The wind is blowing at 60 knots, gusting to 70, and we're walking this broad, yellow plain, and we're going fishing, Yvon Chouinard and I. Ahead of us, a dust storm rises and screws its way upward into the blue sky. Chouinard says, "You can feel it." Feel what? "The fishing is going to be shit-hot today," he declares, smiling. "It feels like that moment before an avalanche."
Green carnations of foam are exploding across the Río Grande as the river surges through the bare Patagonian hills. Beaten by the wind, it almost appears to flow backward, as if surrendering and retreating to its source in the foothills of the Andes, across the Argentine border in Chile, 30 miles away. This is sacred country to Chouinard, his favorite wilderness, and each year he stays at a lodge called Villa Maria to fish this remarkable river, recognized as the best sea-trout water in the world.
Chouinard punches merrily through cyclonic blasts of wind, his fly rod quivering: He's happy under these conditions – typical of Tierra del Fuego – not because they're inherently dangerous, but because they'll make the fishing more challenging.
"Incredible!" exclaims Chouinard. "You gotta love it! Unbelievable!" He looks back at me, grinning wildly. "What doesn't kill you makes you stronger, right?" And I can't help but grin, too. I hunch over, pull down my hat, and try to keep up with him.
Which is when Yvon Chouinard – supremely fit and tanned at age 60; a pioneering mountaineer; an expert fisherman, kayaker, and surfer; a blacksmith and a gourmand; a lover of Beavis and Butt-Head and the poetry of Charles Bukowski; an environmentalist, an entrepreneur, and the founder of the clothing company Patagonia – stops to study the river thoughtfully, and then steps off the bank into thin air, to catch the biggest trout on Earth.
In a world of shrinking horizons, Yvon Chouinard has come to embody something near-mythic: a life lived hard-on-the-edge, perfectly and gracefully. These days, even as supermodels sport Patagonia jackets at art galleries, climbers are still wearing them on Everest. Almost single-handedly, and with just a handful of patents, Chouinard has democratized adventure by inventing and manufacturing outdoor clothing so effective that even your grandmother might survive a journey to the North Pole in it.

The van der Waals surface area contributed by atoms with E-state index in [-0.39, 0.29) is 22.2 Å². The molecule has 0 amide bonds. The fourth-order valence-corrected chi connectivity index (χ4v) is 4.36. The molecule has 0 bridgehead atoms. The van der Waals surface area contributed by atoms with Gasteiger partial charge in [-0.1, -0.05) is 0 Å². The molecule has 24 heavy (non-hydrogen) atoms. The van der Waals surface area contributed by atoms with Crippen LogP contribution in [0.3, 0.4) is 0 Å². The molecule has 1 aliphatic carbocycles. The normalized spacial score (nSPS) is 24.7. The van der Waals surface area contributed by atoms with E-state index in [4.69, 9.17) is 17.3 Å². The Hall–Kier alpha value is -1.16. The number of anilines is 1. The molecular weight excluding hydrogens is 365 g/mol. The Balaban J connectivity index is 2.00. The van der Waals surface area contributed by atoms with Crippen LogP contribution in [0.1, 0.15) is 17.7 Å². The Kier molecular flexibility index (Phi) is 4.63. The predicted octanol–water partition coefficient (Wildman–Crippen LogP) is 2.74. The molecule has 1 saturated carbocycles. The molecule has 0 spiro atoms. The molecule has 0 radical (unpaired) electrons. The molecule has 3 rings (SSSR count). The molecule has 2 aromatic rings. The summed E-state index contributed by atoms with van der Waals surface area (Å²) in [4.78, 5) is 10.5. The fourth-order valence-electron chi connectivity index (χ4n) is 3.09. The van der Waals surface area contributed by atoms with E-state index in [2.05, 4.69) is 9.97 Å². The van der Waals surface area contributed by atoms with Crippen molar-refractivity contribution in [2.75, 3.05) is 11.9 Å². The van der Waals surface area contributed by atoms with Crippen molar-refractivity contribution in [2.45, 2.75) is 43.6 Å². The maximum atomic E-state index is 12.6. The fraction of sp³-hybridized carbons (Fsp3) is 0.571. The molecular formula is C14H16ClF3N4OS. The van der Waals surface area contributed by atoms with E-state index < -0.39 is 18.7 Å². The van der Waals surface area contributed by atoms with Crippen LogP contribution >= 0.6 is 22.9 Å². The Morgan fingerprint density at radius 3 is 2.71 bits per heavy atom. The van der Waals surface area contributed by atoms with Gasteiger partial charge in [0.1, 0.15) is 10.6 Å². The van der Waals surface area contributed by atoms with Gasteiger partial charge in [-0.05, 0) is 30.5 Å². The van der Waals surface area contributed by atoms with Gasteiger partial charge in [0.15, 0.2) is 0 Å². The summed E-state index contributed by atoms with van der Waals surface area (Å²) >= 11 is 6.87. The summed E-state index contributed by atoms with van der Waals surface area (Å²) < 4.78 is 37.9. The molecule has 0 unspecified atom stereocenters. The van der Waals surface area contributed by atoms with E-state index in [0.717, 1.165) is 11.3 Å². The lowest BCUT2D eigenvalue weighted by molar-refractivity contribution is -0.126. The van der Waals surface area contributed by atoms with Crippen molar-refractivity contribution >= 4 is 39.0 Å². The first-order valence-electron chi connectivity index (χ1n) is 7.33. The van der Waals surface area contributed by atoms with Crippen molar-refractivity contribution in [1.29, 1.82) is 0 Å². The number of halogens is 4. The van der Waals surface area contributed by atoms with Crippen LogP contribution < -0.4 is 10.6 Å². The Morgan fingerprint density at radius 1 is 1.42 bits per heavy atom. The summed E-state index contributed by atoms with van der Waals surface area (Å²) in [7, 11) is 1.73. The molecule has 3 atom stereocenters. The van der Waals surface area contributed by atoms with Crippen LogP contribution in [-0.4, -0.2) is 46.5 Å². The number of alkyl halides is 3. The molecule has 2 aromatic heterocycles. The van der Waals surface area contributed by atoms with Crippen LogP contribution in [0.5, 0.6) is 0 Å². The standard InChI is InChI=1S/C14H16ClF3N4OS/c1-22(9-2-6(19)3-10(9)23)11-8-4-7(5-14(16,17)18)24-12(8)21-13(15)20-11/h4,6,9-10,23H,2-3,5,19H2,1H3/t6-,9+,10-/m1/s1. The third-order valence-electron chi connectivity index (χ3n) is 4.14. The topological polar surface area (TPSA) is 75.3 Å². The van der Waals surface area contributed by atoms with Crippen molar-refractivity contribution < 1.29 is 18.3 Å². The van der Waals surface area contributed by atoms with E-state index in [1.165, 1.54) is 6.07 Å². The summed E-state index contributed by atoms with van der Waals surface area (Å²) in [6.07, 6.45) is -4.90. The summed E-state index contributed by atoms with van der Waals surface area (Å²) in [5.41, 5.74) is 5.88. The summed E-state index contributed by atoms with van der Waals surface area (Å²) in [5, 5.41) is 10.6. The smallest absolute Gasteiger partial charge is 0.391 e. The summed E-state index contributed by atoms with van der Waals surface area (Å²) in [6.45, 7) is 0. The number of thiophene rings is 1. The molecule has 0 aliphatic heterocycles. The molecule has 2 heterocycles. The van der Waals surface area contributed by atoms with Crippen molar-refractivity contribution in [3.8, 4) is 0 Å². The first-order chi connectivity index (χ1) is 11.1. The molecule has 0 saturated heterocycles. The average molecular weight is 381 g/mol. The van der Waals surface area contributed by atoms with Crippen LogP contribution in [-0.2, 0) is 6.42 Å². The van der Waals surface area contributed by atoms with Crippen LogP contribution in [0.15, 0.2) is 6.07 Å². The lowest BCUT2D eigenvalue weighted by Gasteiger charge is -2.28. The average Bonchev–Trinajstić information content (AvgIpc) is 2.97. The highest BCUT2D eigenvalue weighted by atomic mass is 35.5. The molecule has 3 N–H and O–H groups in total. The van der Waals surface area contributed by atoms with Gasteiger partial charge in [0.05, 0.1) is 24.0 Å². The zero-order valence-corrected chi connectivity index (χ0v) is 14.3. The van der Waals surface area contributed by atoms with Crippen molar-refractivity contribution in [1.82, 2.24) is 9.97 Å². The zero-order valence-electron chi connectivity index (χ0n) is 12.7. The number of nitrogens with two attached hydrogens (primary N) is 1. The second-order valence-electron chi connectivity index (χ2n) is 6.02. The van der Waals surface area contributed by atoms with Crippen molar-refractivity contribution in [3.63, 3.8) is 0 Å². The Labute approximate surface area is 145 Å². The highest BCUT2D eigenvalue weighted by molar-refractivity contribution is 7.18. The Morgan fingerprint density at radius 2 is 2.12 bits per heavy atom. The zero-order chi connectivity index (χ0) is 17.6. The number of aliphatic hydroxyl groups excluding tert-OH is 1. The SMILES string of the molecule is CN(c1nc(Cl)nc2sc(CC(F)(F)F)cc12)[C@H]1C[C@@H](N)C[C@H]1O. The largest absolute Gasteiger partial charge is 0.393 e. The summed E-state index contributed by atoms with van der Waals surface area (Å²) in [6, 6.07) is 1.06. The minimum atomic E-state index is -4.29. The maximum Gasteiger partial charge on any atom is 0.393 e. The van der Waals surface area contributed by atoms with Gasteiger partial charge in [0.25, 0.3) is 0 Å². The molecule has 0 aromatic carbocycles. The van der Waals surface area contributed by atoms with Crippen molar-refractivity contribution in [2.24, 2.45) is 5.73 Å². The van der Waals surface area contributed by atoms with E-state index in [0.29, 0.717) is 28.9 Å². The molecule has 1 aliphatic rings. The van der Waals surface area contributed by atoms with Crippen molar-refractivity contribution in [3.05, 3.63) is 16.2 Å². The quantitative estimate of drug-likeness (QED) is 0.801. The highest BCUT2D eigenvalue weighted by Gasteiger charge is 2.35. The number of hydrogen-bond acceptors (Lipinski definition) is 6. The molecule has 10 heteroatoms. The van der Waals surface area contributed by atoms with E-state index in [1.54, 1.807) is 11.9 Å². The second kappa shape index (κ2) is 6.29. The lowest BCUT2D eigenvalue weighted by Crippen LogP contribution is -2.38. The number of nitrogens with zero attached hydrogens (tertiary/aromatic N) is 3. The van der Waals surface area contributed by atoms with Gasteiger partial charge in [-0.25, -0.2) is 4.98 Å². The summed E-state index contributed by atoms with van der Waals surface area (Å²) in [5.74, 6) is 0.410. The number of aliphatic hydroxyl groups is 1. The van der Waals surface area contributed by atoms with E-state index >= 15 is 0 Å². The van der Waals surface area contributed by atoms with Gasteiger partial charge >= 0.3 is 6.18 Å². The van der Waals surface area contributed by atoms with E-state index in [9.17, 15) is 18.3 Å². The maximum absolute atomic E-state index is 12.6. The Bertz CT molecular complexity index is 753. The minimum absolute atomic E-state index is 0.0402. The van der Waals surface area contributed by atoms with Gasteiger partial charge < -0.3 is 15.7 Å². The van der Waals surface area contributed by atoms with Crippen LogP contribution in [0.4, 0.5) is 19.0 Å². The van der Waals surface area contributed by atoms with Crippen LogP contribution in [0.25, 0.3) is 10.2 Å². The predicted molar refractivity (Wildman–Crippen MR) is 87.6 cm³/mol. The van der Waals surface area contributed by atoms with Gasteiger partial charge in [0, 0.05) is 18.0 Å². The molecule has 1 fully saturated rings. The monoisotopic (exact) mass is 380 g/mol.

In many ways, Chouinard wishes this were not the case. "An adventure is what happens when you screw up," he tells me. He insists that adventure is something you'll never really find on prepackaged trips or by donning one of his mountain parkas. Still, he acknowledges that he's selling a dream: "Everyone wants to play."
He speaks politely, with a tiny drawl – perhaps the way Henry Fonda would have sounded if Henry Fonda had been a California-bred surfer. Now, however, Chouinard is a surfer whose company tallied sales of $180 million last year, and who is quite possibly having as much fun as anyone on the planet. He's climbed in Nepal and Chamonix. He has skied the Alps. Lately, he's surfed in Australia, salmon-fished in Iceland, and bonefished off Christmas Island in the Pacific. Next, he's planning a trip to Chile and a 46-day trek through China. Between expeditions, Chouinard kayaks rivers in the American West and surfs the point-breaks near his solar-powered house just north of Santa Barbara.